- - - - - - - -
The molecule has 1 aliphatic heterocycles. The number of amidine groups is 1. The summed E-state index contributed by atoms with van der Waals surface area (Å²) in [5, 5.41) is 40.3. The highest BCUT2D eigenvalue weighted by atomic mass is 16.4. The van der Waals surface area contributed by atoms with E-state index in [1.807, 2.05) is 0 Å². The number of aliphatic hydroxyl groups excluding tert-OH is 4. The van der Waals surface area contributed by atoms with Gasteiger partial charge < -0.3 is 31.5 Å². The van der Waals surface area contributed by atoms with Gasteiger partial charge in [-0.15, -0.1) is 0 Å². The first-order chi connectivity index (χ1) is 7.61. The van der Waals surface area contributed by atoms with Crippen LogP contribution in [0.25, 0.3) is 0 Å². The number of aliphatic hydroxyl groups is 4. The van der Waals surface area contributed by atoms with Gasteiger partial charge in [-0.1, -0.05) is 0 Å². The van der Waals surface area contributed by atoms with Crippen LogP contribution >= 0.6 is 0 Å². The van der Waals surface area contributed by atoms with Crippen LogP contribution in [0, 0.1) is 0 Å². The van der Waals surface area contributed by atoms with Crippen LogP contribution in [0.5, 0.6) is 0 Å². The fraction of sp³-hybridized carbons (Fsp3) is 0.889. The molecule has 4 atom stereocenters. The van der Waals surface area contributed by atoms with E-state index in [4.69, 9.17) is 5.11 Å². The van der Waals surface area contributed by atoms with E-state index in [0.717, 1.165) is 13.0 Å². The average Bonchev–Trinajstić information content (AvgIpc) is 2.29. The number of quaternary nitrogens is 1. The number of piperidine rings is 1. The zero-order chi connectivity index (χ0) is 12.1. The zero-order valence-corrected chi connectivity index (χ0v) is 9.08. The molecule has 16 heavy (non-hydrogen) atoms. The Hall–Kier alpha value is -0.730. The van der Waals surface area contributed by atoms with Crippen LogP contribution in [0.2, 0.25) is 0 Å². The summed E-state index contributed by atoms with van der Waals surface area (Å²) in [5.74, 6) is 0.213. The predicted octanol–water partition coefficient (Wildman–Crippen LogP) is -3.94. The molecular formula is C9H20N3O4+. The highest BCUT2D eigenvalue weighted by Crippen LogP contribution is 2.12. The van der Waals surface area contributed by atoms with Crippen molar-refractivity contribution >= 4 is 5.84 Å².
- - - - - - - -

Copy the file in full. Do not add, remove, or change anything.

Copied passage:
The molecule has 1 aliphatic heterocycles. The number of amidine groups is 1. The summed E-state index contributed by atoms with van der Waals surface area (Å²) in [5, 5.41) is 40.3. The highest BCUT2D eigenvalue weighted by atomic mass is 16.4. The van der Waals surface area contributed by atoms with E-state index in [1.807, 2.05) is 0 Å². The number of aliphatic hydroxyl groups excluding tert-OH is 4. The van der Waals surface area contributed by atoms with Gasteiger partial charge < -0.3 is 31.5 Å². The van der Waals surface area contributed by atoms with Gasteiger partial charge in [-0.15, -0.1) is 0 Å². The first-order chi connectivity index (χ1) is 7.61. The van der Waals surface area contributed by atoms with Crippen LogP contribution in [0.25, 0.3) is 0 Å². The number of aliphatic hydroxyl groups is 4. The van der Waals surface area contributed by atoms with Gasteiger partial charge in [-0.1, -0.05) is 0 Å². The van der Waals surface area contributed by atoms with Crippen LogP contribution >= 0.6 is 0 Å². The van der Waals surface area contributed by atoms with Crippen LogP contribution in [0, 0.1) is 0 Å². The van der Waals surface area contributed by atoms with Crippen LogP contribution in [0.5, 0.6) is 0 Å². The fraction of sp³-hybridized carbons (Fsp3) is 0.889. The molecule has 4 atom stereocenters. The van der Waals surface area contributed by atoms with E-state index in [4.69, 9.17) is 5.11 Å². The van der Waals surface area contributed by atoms with E-state index in [0.717, 1.165) is 13.0 Å². The average Bonchev–Trinajstić information content (AvgIpc) is 2.29. The number of quaternary nitrogens is 1. The number of piperidine rings is 1. The zero-order chi connectivity index (χ0) is 12.1. The zero-order valence-corrected chi connectivity index (χ0v) is 9.08. The molecule has 16 heavy (non-hydrogen) atoms. The Hall–Kier alpha value is -0.730. The van der Waals surface area contributed by atoms with Crippen LogP contribution in [0.2, 0.25) is 0 Å². The summed E-state index contributed by atoms with van der Waals surface area (Å²) in [5.74, 6) is 0.213. The predicted octanol–water partition coefficient (Wildman–Crippen LogP) is -3.94. The molecular formula is C9H20N3O4+. The highest BCUT2D eigenvalue weighted by Crippen LogP contribution is 2.12. The van der Waals surface area contributed by atoms with Crippen molar-refractivity contribution >= 4 is 5.84 Å².